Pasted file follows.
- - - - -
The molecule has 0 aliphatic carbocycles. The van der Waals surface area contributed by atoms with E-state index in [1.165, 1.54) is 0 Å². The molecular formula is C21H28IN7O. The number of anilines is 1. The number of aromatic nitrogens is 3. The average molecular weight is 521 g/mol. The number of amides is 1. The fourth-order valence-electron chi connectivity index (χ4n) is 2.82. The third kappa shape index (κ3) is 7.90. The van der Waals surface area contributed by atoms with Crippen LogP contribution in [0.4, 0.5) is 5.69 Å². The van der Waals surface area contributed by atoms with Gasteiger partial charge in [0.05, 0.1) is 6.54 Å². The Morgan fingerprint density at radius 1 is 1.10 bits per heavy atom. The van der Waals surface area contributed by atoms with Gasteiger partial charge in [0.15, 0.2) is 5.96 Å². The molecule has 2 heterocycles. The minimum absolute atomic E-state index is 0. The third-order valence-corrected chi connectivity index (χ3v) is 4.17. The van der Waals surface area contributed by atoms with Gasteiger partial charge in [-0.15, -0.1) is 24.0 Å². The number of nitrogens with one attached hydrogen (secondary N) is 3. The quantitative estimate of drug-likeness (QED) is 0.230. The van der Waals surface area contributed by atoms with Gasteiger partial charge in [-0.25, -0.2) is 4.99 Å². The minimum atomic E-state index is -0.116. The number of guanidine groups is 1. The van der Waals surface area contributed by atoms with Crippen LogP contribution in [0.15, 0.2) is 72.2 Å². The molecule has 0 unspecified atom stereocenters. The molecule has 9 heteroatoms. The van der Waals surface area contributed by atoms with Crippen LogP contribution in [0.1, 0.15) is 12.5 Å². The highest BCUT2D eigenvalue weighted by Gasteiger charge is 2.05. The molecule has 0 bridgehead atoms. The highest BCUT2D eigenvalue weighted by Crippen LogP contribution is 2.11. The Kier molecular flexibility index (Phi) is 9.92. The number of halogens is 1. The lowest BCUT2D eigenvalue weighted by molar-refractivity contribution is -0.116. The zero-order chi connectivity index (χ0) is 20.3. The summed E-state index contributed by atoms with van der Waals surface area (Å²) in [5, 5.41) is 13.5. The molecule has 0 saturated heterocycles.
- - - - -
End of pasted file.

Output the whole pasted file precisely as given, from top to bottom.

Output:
The molecule has 0 aliphatic carbocycles. The van der Waals surface area contributed by atoms with E-state index in [1.165, 1.54) is 0 Å². The molecular formula is C21H28IN7O. The number of anilines is 1. The number of aromatic nitrogens is 3. The average molecular weight is 521 g/mol. The number of amides is 1. The fourth-order valence-electron chi connectivity index (χ4n) is 2.82. The third kappa shape index (κ3) is 7.90. The van der Waals surface area contributed by atoms with Crippen LogP contribution in [0.4, 0.5) is 5.69 Å². The van der Waals surface area contributed by atoms with Gasteiger partial charge in [0.05, 0.1) is 6.54 Å². The Morgan fingerprint density at radius 1 is 1.10 bits per heavy atom. The van der Waals surface area contributed by atoms with Gasteiger partial charge in [0.15, 0.2) is 5.96 Å². The molecule has 2 heterocycles. The minimum absolute atomic E-state index is 0. The third-order valence-corrected chi connectivity index (χ3v) is 4.17. The van der Waals surface area contributed by atoms with Gasteiger partial charge in [-0.15, -0.1) is 24.0 Å². The number of nitrogens with one attached hydrogen (secondary N) is 3. The quantitative estimate of drug-likeness (QED) is 0.230. The van der Waals surface area contributed by atoms with Gasteiger partial charge in [-0.25, -0.2) is 4.99 Å². The minimum atomic E-state index is -0.116. The number of guanidine groups is 1. The van der Waals surface area contributed by atoms with Crippen LogP contribution in [0.15, 0.2) is 72.2 Å². The molecule has 0 unspecified atom stereocenters. The molecule has 9 heteroatoms. The van der Waals surface area contributed by atoms with Crippen LogP contribution in [0.1, 0.15) is 12.5 Å². The highest BCUT2D eigenvalue weighted by Gasteiger charge is 2.05. The molecule has 0 bridgehead atoms. The highest BCUT2D eigenvalue weighted by Crippen LogP contribution is 2.11. The Kier molecular flexibility index (Phi) is 9.92. The number of halogens is 1. The lowest BCUT2D eigenvalue weighted by molar-refractivity contribution is -0.116. The zero-order chi connectivity index (χ0) is 20.3. The summed E-state index contributed by atoms with van der Waals surface area (Å²) in [5, 5.41) is 13.5. The molecule has 0 saturated heterocycles.